Professor of art history at Yale 1936-1966; director of the art museum at Williams College from 1966 to 1977. Hamilton was raised in Pittsburgh, the son of Frank A. Hamilton and Georgia Heard (Hamilton). He studied entirely at Yale University where he received his BA (English) in 1932, his MA (History) in 1934. Hamilton began as a medievalist, publishing his master's thesis on medieval manuscripts in 1933. From 1934 Hamilton was research assistant at the Walters Art Gallery. In 1936 he returned to New Haven, joining the faculty of Yale University where he remained until his retirement. He became curator of modern art at the Yale University Art Gallery in 1940. He was granted his Ph.D in 1942 with a dissertation topic on Delacroix. In 1946 he married Polly Wiggin. In 1954 he published two of the first of his three most important books on disparate subjects, Manet and his Critics and, for the Pelican History of Art, The Art and Architecture of Russia. Politics in the Stalin era prevented Hamilton from visiting the Soviet Union in person. In 1963 Hamilton accepted a year's visiting fellowship at Williams College. After his retirement from teaching and curating atYale in 1966, he joined the faculty at Williams. Hamilton taught at Williams between 1966-75 and directed of the Sterling and Francine Clark Institute 1971-75, thereafter director emeritus. In 1967 he issued a second volume in the Pelican History of Art series (the only art historian to do so), Painting and Sculpture in Europe. Hamilton was Slade professor at Cambridge 1971-192 and Kress professor at the National Gallery of Art, Washington DC, 1978-79. He was long associated with the Museum of Modern Art in New York, serving as a trustee and as chairman of the museum's painting and sculpture committee. His students included Robert L. Herbert. Hamilton oversaw the Clark Institute during a period of tremendous growth. He implemented a graduate school program at Williams College that trained many of the leading curators and art historians in the United States in the late twentieth century. He oversaw the construction of the 82,000-square-foot Williams building containing the offices, galleries, and art library. He was one of the first historians to recognize the importance Marcel Duchamp, with whom he maintained a long friendship. Manet and His Critics, a recounting of the reception of Manet's paintings, is considered the first book to look at art criticism contemporary to Manet's time, now an established method of the history of modern art.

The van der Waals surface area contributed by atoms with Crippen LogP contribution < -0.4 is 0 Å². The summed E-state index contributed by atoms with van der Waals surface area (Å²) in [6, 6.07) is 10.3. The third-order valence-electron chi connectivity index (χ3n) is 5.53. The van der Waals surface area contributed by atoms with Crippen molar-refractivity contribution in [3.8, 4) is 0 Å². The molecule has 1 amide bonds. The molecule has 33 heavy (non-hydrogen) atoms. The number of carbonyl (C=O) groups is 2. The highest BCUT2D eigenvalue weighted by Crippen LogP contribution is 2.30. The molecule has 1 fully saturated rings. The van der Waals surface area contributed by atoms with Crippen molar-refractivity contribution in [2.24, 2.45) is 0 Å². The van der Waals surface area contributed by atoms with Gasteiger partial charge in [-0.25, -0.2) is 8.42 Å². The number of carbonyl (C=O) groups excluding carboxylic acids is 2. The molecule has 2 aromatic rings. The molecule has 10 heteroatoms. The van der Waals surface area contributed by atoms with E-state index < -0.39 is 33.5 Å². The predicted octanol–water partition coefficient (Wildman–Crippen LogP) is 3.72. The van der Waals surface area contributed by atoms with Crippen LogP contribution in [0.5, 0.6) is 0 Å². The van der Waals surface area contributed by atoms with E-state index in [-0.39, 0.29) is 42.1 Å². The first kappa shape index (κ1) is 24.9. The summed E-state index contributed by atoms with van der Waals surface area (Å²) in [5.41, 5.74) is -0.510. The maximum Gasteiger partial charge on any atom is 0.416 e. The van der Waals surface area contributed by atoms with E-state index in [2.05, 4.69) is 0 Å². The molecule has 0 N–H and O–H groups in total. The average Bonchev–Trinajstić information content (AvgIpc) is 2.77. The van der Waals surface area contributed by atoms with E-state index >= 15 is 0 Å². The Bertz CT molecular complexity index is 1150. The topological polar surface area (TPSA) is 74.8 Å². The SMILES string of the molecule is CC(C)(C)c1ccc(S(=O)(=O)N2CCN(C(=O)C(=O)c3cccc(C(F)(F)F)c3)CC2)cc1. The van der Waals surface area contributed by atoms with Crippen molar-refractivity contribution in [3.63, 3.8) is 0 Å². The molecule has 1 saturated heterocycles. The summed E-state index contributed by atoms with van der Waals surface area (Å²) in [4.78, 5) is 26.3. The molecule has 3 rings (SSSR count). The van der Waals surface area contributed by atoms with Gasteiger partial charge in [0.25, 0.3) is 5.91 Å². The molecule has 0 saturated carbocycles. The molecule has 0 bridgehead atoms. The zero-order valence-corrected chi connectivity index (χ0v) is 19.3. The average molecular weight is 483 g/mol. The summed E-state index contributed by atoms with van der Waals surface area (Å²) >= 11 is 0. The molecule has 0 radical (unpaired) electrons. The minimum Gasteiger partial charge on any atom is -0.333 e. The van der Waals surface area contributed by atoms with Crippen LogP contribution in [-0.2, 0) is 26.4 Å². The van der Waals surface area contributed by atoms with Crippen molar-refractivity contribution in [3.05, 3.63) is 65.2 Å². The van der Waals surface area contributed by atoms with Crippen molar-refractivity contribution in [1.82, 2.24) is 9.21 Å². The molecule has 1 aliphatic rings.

Hamilton, George Heard
[dissertation:] Delacroix and the Orient: Studies in the Iconography of the Romantic Experience. Yale, 1942; The Art and Architecture of Russia. Pelican History of Art 6. Baltimore: Penguin Books 1954; Manet and his Critics. New Haven: Yale University Press, 1954; Painting and Sculpture in Europe, 1880-1940. Pelican History of Art 29. Baltimore: Penguin Books 1972; An Anonymous Fourteenth-century Treatise, De arte illuminandi, the Technique of Manuscript Illumination. New Haven: Yale University Press, 1933; translated and edited. Lebel, Robert. Marcel Duchamp. New York: Grove Press, 1959.
Kleinbauer, W. Eugene. Modern Perspectives in Western Art History: An Anthology of 20th-Century Writings on the Visual Arts. New York: Holt, Rinehart and Winston, 1971, p. 42 mentioned; Art Historian George Heard Hamilton. Oral History Collection, Dept. of Special Collections, University of California, Los Angeles Library, 1993; [transcript] George Heard Hamilton. Interviews with Art Historians, 1991-2002. Getty Research Institute, Malibu, CA; [obituaries:] George H. Hamilton, at 93, Influential Art Scholar, Director." Boston Globe April 2, 2004, p. C23; Sisario, Ben. "George Heard Hamilton, 93, Museum Director and Author." New York Times April 1, 2004 , p. 21